The electrochemical DNA biosensor could be used in the HAB monitoring program. This biosensor has two detection methods, namely, Rapid PCR-Detection and Hybrid PCR-Detection. Recently, an 8-plex assay multi-target detection method has been formulated based on these two detection methods, which can determine dinoflagellate Karenia brevis and Alexandrium ostenfeldii in coastal waters. The portable nature of this biosensor enabled early detection of harmful algae before algal bloom.

A semi-automated rRNA biosensor has been designed based on a sandwich hybridization assay for the in situ detection of HAB. This biosensor identifies an organism using specific capture and signal probes specific to an HAB. Another semi-automated device, known as ALGADEC, can identify harmful algae. Owing to their high sensitivity and specificity, electrochemical immunosensors based on carbon electrodes can detect as low as 1 cell of A. minutum (harmful alga).

Optical Biosensors:

The main principle behind this biosensor is the optical characteristics (e.g., chemiluminescence, bioluminescence, fluorescence, UV-vis absorption, and reflectance) induced due to the reaction between biomolecule compounds and analytes. The biosensors are flexible, resistant to electrical noise, and compact. Alexandrium species are accurately detected based on an optical technique, known as SPIRIT+, which utilizes peptide nucleic acid (PNA) probes and portable surface plasmon resonance (SPR) biosensing equipment.

Nanomaterial-based Biosensors:

Nanomaterials are extremely small particles with multiple unique features. The incorporation of nanomaterials in biosensors enables rapid and high-throughput detection. An electrochemical immunosensor modified with gold nanoparticles (AuNPs) and functionalized with specific nanobodies significantly enhanced sensitivity for the detection of A. minutum. A DNA-based optical biosensor has been designed using graphene oxide nanosheets to detect Heterosigma akashiwo, a toxic alga. Nanomaterials-based DNA biosensors have the potential to detect multiple toxic algal species.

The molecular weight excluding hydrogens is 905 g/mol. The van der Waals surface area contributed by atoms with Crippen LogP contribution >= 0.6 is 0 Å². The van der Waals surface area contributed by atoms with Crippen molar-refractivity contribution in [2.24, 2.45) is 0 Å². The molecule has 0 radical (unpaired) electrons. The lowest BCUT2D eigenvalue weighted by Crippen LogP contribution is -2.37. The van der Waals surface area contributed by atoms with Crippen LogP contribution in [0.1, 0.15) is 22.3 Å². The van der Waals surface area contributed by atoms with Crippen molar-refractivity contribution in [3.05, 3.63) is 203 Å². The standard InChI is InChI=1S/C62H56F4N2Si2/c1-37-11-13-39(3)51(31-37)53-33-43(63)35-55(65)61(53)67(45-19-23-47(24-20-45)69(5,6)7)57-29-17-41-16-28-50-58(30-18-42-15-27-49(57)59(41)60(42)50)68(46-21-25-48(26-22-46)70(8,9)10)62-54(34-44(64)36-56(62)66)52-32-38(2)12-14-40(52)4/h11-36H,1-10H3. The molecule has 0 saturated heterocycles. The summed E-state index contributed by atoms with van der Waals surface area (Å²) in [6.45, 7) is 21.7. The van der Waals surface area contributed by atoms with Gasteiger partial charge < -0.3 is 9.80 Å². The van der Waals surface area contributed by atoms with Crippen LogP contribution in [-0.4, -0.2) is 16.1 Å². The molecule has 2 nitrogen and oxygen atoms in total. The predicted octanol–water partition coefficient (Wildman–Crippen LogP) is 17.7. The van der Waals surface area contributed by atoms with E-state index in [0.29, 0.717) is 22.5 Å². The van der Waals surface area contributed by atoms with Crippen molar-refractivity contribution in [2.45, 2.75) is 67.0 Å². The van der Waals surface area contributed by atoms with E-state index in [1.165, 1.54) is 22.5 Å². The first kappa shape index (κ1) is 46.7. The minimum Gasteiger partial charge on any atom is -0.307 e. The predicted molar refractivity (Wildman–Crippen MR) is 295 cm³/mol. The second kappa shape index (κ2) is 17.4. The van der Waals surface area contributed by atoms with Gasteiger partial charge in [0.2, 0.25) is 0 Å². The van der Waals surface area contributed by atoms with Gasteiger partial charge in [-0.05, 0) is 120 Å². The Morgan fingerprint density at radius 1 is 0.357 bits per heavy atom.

Current Outlook

Florida faces problems of blue-green algal bloom that produces harmful toxins, such as MCs. Algal bloom in Florida has been attributed to its warm temperatures, stagnant water bodies, and excess nutrients. Humans exposed to MCs experience sore throat, abdominal pain, and gastrointestinal distress. Microcystin-LR (MC-LR) is the most harmful type of toxin that has been detected in freshwater.

Recently, a group of scientists at the University of Central Florida have developed an MC-detecting biosensor that is a portable, sensitive, and cost-effective deviceThis biosensor can detect MC-LR in the early phase of being introduced in a water body. At present, scientists are working on this biosensor to make it more efficient for HAB detection.

Find out more: How Do Sensors Deal With Complex Samples?

References and Future Reading

UCF Students Receive $25,000 EPA Grant to Develop Toxin Biosensor for Drinking Water. (2023) [Online] Available at: https://www.azosensors.com/news.aspx?newsID=15594

Jason, J. et al. (2022) Harmful Microalgae Detection: Biosensors versus Some Conventional Methods. Sensors, 22(9), 3144. doi.org/10.3390/s22093144

Stoll, S. et al. (2022) Cost-effective screen-printed carbon electrode biosensors for rapid detection of Microcystin-LR in surface waters for early warning of harmful algal blooms. Research Square. Available at: https://orcid.org/0000-0002-5298-2371

Bertani, P. & Lu, W. (2021). Cyanobacterial toxin biosensors for environmental monitoring and protection. Medicine in Novel Technology and Devices, 10, p.100059. doi.org/10.1016/j.medntd.2021.100059

Medlin, L. K. et al. (2020) Advances in the Detection of Toxic Algae Using Electrochemical Biosensors. Biosensors, 10(12), p.207. doi.org/10.3390/bios10120207

Bickman, R.S. et al. (2018) An Innovative Portable Biosensor System for the Rapid Detection of Freshwater Cyanobacterial Algal Bloom Toxins. Environmental Science and Technology. 52(20), pp.11691–11698. doi.org/10.1021/acs.est.8b02769

McPartlin, D. A. et al. (2017) Biosensors for the monitoring of harmful algal blooms. Current Opinion in Biotechnology, 45, pp.164-169. doi.org/10.1016/j.copbio.2017.02.018

Disclaimer: The views expressed here are those of the author expressed in their private capacity and do not necessarily represent the views of AZoM.com Limited T/A AZoNetwork the owner and operator of this website. This disclaimer forms part of the Terms and conditions of use of this website.

Dr. Priyom Bose

Written by

Dr. Priyom Bose

Priyom holds a Ph.D. in Plant Biology and Biotechnology from the University of Madras, India. She is an active researcher and an experienced science writer. Priyom has also co-authored several original research articles that have been published in reputed peer-reviewed journals. She is also an avid reader and an amateur photographer.